Despite an ongoing battle between Guyana and Venezuela in the International Court of Justice (ICJ) about the border controversy between the two countries, the Spanish speaking nation has now issued a new Decree to claim for itself, the land and seabed west of the Essequibo Coast.
This claim which was issued by Venezuela’s President, Nicolas Maduro, comes days before the ICJ is scheduled to hold a case management hearing on Guyana’s application for a final and binding settlement of the border controversy his country.
Guyana’s President, Dr. Irfaan Ali, in a special address to the Nation on Saturday afternoon (today) vehemently rejected such a move by the Venezuelan President, as he emphasised that this new claim would be a “legal nullity” which is not going to be recognised by Guyana or any State in the world.
Ali stated that Guyana has “always chosen a path of peaceful resolution of the Venezuelan issue with international law. It is therefore deeply disturbing that on January 7th the President of Venezuela , Mr Nicolas Maduro, issued a decree claiming for Venezuela’s sovereignty and exclusive sovereign rights in the waters and seabed adjacent to Guyana’s Coast west of the Essequibo River.”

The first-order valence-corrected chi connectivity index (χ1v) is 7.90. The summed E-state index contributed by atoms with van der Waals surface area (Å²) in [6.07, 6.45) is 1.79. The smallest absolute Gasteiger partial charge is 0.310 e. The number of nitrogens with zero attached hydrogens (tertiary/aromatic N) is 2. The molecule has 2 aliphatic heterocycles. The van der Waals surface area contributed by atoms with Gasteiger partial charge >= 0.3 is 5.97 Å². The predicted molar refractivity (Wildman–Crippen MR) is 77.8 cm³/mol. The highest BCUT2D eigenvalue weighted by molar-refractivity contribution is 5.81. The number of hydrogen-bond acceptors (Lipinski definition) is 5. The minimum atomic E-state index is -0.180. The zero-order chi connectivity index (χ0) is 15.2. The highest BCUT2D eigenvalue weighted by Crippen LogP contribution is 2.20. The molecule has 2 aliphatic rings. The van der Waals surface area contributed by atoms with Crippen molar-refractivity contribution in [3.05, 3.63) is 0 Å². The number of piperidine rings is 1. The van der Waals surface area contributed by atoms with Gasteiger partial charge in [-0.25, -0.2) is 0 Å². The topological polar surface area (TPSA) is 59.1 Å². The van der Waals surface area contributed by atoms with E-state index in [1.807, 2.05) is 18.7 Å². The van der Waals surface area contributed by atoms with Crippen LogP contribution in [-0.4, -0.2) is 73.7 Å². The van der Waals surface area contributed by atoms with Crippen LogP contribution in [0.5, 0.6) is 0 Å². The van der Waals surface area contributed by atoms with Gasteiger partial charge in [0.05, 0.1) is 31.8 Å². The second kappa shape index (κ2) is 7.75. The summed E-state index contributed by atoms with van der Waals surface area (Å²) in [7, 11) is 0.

As such, he deemed the latest move by the Venezuelan Government to be “deeply disturbing” but posited that it would not change the route Guyana is pursuing in obtaining a final, binding resolution at the ICJ.
“Guyana has maintained an Embassy in Venezuela accredited to the Government. Equally, we have continued to welcome a Venezuelan Embassy in Guyana accredited to our Government. In other words, Guyana has kept all official channels of communication open to the Government of Venezuela . We have done so even as we pursued our right to request the UN Secretary General to refer to the ICJ the longstanding contention with Venezuela over the 1899 arbitral award.”
President Ali noted that Venezuela’s decree breaches fundamental principles of International law and reminded that no nation can determine its own boundaries, except through an agreement with its neighbors or a judgment from the International Court.
“I remind that sovereignty over this coast and the land it is attached to was awarded to Guyana, then British Guiana, in the 1899 arbitral award, whose validity Guyana is confident the ICJ will uphold unequivocally,” the Guyanese President added.